You know, Toronto isn't as friendly as it used to be. But by and large, Canada is still a better place to be, in my opinion anyway.

Webs said...

Don't try that jaywalking strategy in Montreal. Drivers here won;t run you over, but they will make it close enough to untie your shoelaces and give you a heart attack.

rms said...

Another hardy welcome home, Mr Pomerantz! I still think Toronto is a pretty friendly place. But then again, any place is only as friendly as you are yourself. How's that for Canadian, eh?

Corinne said...

Perhaps it's the extra trees, the provinces as big as 3-4 states. Even in the city, there's always a sense of 'expanse'. But then again, I live on the west coast and that may be a west coast thing.

Have you ever seen this series on Talking Canadian?
Check this out:

http://www.youtube.com/watch?v=DJ9EHIoF378

Part 3, deals with Candian versus American accents.

http://www.youtube.com/watch?v=8PVpMJSPfcg&feature=related

Check out 5:30 for a brillent use of 'eh'!

Part 4, dealing with expressions, is a particular favourite.

Welcome back. Good to see ya, eh.

growingupartists said...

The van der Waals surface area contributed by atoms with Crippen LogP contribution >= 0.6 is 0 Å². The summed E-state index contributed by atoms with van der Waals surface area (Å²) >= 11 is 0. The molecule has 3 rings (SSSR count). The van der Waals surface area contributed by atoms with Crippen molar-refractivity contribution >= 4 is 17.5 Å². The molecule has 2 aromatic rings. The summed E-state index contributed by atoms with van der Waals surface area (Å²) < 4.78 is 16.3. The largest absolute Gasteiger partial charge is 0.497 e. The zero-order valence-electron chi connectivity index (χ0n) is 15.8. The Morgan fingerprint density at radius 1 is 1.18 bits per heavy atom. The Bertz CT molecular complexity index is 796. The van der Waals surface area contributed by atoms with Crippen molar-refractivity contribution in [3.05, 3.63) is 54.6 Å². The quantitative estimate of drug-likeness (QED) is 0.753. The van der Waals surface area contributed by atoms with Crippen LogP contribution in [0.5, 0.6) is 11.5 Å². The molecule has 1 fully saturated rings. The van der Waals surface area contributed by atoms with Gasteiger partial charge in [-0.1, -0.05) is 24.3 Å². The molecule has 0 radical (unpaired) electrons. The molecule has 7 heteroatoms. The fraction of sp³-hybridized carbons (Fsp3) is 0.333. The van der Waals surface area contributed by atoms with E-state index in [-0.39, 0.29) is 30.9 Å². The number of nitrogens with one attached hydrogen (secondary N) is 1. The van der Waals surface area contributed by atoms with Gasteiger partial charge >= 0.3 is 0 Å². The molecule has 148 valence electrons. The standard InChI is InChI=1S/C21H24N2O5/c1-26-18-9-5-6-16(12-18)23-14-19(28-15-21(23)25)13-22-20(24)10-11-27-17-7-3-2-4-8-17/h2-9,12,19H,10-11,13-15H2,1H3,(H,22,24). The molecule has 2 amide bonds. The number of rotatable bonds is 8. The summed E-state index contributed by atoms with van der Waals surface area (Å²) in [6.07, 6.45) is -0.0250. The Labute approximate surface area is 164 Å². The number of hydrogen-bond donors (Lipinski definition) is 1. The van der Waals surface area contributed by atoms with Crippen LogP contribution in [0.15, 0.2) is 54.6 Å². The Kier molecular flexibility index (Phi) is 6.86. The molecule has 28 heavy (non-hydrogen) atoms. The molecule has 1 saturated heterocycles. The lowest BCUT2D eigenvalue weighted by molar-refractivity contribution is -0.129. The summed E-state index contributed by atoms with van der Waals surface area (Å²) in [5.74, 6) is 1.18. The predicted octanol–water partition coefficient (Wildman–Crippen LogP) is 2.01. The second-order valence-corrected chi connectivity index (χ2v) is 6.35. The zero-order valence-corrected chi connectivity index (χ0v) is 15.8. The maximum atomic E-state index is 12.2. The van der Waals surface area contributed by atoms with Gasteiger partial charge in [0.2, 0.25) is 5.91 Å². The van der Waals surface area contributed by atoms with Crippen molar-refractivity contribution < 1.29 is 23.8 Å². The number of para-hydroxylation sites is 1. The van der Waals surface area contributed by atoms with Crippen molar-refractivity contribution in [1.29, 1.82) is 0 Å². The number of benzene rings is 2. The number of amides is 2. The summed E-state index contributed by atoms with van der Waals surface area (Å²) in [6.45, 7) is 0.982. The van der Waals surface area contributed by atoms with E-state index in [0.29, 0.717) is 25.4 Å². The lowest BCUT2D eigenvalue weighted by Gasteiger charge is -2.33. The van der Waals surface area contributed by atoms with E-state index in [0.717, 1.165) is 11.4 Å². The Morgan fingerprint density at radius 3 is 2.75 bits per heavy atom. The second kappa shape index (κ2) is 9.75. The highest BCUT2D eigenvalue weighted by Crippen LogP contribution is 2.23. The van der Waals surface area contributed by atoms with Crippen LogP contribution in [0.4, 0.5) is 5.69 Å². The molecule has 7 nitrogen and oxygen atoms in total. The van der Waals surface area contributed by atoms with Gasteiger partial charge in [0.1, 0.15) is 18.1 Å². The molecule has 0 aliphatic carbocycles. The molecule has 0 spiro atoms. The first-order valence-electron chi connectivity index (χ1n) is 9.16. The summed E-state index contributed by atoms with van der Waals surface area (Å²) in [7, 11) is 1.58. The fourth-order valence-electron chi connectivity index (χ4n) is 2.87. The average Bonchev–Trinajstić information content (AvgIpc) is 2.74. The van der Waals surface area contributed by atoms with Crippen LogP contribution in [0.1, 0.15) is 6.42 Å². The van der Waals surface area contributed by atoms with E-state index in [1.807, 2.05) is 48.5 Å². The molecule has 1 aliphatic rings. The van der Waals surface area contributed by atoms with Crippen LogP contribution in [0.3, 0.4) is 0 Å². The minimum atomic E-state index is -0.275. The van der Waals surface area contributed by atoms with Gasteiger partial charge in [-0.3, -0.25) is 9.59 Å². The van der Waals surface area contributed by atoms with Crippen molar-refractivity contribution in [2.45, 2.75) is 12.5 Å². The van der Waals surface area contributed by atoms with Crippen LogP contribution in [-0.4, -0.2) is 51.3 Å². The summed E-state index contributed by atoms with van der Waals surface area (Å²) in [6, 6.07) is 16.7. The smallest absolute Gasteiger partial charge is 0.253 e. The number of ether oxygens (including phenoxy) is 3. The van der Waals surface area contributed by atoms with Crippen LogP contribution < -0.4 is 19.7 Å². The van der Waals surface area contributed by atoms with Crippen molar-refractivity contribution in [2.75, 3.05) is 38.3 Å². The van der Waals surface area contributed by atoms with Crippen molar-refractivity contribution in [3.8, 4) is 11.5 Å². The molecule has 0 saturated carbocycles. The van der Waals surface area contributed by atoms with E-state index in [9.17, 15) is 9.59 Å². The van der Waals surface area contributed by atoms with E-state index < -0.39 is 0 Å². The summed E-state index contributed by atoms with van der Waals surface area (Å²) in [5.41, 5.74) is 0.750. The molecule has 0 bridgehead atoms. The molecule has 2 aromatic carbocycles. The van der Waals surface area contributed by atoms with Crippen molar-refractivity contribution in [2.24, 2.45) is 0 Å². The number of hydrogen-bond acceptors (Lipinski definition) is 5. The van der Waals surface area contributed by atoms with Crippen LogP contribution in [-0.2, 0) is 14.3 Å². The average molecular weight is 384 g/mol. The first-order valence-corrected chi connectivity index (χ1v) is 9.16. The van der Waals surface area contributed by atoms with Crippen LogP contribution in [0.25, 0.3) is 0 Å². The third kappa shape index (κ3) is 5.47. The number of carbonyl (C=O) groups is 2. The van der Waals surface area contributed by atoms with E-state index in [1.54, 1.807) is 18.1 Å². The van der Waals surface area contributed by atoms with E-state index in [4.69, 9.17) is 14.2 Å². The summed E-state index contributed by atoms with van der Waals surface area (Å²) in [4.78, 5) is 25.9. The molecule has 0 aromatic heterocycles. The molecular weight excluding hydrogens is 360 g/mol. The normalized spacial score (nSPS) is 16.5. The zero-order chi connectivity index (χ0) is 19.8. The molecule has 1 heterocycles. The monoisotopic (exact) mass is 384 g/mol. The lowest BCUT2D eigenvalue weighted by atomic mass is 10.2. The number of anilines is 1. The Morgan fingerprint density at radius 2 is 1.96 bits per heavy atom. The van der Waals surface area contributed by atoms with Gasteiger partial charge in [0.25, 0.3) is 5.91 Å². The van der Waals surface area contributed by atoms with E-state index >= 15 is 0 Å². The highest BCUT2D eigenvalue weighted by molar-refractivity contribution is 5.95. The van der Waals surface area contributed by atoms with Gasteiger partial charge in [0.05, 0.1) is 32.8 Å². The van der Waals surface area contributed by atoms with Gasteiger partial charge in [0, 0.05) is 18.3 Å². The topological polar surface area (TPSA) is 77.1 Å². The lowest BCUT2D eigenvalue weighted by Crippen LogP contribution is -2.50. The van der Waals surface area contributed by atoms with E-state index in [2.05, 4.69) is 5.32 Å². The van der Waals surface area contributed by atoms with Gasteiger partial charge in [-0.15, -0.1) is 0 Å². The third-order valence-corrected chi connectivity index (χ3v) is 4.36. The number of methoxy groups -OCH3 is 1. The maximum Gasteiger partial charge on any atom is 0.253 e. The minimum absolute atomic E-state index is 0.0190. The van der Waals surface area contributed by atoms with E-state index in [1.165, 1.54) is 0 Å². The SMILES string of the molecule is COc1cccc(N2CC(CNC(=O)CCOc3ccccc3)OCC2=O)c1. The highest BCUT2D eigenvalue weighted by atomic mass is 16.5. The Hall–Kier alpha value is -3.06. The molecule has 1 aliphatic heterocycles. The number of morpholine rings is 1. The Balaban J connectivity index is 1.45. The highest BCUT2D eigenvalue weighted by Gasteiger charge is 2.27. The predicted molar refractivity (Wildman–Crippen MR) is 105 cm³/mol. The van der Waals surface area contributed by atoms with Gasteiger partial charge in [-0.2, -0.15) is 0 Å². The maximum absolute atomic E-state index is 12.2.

Maybe Canadians aren't secure in their identities because they've yet to be paraded before themselves by the media. If there's any show you could write, it'd be the Canadian guy adapting to life in America, or the American adapting to life in Canada. It's new, it's interesting, but who wants to spend their vacation writing, right? Soak up your family, and enjoy the break!

The Minstrel Boy said...

do you know how to get 100 canadians out of a swimming pool?














you say, will all the canadians please get out of the pool now.


we have lots of canadian snowbirds who bring their tricked out rv's down from the frozen plains for the winter. i find them delightful.

Yank Azman said...

Sorry, Earl, it's been a long time since Toronto Police had a snap close holster. Now it's all quick draw for the Glocks.